History is a reflection of the past. It decoratively depicts and tells tales that reflect socio-cultural identities. It gives a sense of pride and belonging for societies, and historical sites are cornerstones of such identity and pride.
Recently, there have been daunting and unfortunate pictures that have been circulating on social media about the partial collapse of the Mogadishu lighthouse, a landmark of the city and Somalia as a whole. This is not a new phenomenon, we have seen the same situation in Somaliland, particularly in the historical city of Zaila, where many historical sites have silently faded away.
The overt loss of historical sites and lack of action by the relevant authorities is a testimony to how Somalis have failed and continue to fail to protect their rich heritage; a clear indication of how little value we give to such defining cultural and civilisational monuments.
Why should we care?
Historical sites serve as the bridge that connects the past, the present, and the future. It fills the blanks in our imagination about our self-identity and belonging, and it serves as a reminiscence of our past civilisations. They give us a glimpse of our uniqueness and what it’s like to be who we are, and most importantly, it’s a way to reconnect with our past and communicate with our future generations. A society cannot endure or have a meaningful future without a past. The rich history of bravery, generosity, and the innumerable seminal poetry we inherited from our forefathers is a prime example of how important it is to preserve our history.
Though much of it has been lost, there wouldn’t have been the Somalia to which we proudly identify without its history. Whatever little we have, we shall pass them on to future generations. Our history, culture, and identity can no longer be relayed in mythical tales. They have to be documented, protected, and preserved so our future generations will have an identity and civilisation worth being proud of.
Moreover, one of the underlying reasons for which we ought to protect our heritage is that our great forefathers fought for it. They fought for the continuation of what I refer to as “Soomaalinimo,” and that continuation can only happen by protecting the few cultural sites that we have.
Despite the great importance of preserving historical sites, some may argue that we have bigger problems to care about than protecting buildings that have no consequential value. This argument cannot be further from the truth. Historical sites do have immeasurable values; that’s where our identity stems from. The problems we have, including conflicts and poverty, don’t justify how we have neglected such an important part of our identity. The two things are not mutually exclusive. We can worry about the conflicts and poverty and still protect our heritage. We have a moral obligation to preserve them, and failing to do so will be morally equivalent to failing to protect the rights of future generations.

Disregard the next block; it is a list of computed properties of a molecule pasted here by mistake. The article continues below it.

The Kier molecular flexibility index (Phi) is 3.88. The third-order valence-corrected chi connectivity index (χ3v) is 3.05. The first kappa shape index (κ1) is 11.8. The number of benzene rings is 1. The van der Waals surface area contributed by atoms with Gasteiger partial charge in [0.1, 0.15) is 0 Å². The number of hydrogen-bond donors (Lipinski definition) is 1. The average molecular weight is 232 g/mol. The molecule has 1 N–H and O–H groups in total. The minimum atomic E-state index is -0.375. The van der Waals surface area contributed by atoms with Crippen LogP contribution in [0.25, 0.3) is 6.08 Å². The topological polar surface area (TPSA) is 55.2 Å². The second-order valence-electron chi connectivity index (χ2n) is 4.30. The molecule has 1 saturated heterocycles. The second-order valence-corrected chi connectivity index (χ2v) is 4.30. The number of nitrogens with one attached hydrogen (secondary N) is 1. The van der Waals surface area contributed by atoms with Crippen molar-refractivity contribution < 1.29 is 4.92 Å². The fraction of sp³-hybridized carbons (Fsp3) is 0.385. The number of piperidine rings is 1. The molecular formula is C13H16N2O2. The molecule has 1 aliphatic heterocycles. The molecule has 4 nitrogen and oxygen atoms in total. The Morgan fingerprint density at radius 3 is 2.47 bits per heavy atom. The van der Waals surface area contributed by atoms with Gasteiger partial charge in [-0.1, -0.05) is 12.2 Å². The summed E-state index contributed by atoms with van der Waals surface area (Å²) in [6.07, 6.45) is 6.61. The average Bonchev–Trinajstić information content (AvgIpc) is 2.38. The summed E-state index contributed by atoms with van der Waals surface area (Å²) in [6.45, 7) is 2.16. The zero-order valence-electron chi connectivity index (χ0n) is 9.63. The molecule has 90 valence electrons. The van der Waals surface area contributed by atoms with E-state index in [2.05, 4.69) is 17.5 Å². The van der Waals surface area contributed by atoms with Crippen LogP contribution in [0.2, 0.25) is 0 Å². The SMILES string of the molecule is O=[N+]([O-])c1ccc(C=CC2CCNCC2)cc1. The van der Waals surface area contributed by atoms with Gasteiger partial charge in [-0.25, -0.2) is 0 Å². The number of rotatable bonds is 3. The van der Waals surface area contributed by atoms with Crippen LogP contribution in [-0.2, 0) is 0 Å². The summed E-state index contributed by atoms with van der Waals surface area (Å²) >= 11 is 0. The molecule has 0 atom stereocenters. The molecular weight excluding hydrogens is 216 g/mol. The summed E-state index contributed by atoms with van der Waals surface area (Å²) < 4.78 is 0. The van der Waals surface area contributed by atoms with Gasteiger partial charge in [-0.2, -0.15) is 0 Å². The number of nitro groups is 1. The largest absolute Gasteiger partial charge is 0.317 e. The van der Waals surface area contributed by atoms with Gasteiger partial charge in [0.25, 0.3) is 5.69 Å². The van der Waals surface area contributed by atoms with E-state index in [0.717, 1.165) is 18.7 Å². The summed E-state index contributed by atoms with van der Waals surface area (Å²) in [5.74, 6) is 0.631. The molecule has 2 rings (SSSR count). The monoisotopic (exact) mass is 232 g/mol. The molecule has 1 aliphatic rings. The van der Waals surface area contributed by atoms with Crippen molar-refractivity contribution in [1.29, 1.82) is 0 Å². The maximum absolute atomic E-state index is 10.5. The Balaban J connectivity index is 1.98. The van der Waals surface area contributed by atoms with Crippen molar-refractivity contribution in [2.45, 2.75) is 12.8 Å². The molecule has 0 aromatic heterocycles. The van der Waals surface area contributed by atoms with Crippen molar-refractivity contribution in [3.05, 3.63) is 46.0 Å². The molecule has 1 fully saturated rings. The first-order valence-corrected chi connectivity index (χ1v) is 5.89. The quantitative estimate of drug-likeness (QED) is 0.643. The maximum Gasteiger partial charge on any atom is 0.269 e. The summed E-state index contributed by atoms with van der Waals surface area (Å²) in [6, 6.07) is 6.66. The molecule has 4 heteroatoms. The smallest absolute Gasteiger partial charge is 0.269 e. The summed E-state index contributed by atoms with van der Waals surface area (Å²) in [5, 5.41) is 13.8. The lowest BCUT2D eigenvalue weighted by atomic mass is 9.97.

Contributing factors to the disappearance of historical sites
Somalis across the Somali peninsula and beyond are on the brink of civilisational collapse. Our history is dying a slow death. Our cultural norms and traditions have been endangered by alien theocratic beliefs and imported cultures that have transformed our entire traditions. Furthermore, the division among Somalis has gotten worse to the point where aligning with political interests has become much more important than our Somali identity. This is a risky territory—a stranger place to be.
This socio-cultural and historical problem can be attributed to many factors; the civil war and the subsequent state collapse that followed are two of them. One of the legacies of Somalia’s state collapse has been the destruction of public institutions.
Despite being protected by international laws, the historical and cultural sites didn’t survive. Many historical buildings have been subjected to shelling. The beauty they once signified have been ruined, and bullet holes have soiled what used to be a white architectural grace. Moreover, many heritage sites have been widely neglected, which further contributed to their demise.
The prolonged civil war that ravaged the country isn’t the only contributing element. The lack of public awareness and interest in public institutions are another two evil axes that enabled and still perpetuate the crimes Somalis committed against their own history.
As a society, we can’t let this continue. We have to stand up to protect our heritage, and one way to do this is by recognising the problem and taking initiatives led by civil society groups, youth activist organisations, and authorities that are responsible for protecting cultural, historical, and heritage sites.
The views and opinions expressed in this article are those of the authors and do not necessarily reflect the views or positions of this publication